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    Magnetization and magnetoresistance were measured at room temperature and above on Au80Fe20 platelets and ribbons obtained by solid-state quenching and melt spinning. The as-quenched samples contain a solid solution of Fe in Au and exhibit a paramagnetic (Curie-Weiss) behavior in the considered temperature range; magnetic data indicate very short-ranged magnetic correlation among adjacent spins, enhanced by local composition fluctuations. The solid solution is very stable. Only a very limited fraction (never exceeding 1%) of nanometer-sized, bcc Fe particles appears after long-time isothermal anneals at suitable temperatures. A negative magnetoresistance was observed at room temperature in all examined samples. The observed effect is anhysteretic, isotropic, and quadratically dependent on magnetic field H and magnetization M. The signal scales with M rather than with H, indicating that it depends on the field-induced magnetic order of the Fe moments, as it does for conventional giant magnetoresistance in granular magnetic systems. This effect derives from spin-dependent scattering of conduction electrons from single Fe spins or very small Fe clusters. The scattering centers are almost uncorrelated at a distance of the order of the electronic mean free path (of the order of 1.5 nm, or a few atomic spacings, at RT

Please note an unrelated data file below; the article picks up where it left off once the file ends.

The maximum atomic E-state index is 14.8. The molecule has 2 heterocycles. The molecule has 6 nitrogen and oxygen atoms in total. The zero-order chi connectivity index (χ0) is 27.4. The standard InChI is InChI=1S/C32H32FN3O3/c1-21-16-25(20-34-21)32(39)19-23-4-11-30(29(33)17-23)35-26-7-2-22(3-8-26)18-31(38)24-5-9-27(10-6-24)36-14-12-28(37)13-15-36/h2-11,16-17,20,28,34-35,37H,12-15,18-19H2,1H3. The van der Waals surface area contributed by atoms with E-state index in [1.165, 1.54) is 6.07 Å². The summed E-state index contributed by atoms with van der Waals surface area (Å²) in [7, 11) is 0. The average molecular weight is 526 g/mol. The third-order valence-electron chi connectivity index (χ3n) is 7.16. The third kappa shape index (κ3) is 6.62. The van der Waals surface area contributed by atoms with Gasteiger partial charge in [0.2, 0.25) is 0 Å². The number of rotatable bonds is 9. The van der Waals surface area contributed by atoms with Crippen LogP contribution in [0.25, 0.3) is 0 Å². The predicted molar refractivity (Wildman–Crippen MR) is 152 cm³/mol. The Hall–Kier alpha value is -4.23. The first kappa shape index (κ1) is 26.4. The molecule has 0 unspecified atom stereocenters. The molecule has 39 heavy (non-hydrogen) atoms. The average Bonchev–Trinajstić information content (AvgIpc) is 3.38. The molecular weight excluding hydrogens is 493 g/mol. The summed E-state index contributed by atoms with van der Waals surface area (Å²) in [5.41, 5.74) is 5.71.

A randomized controlled trial to assess the clinical and cost effectiveness of a nurse-led Antenatal Asthma Management Service in South Australia (AAMS study)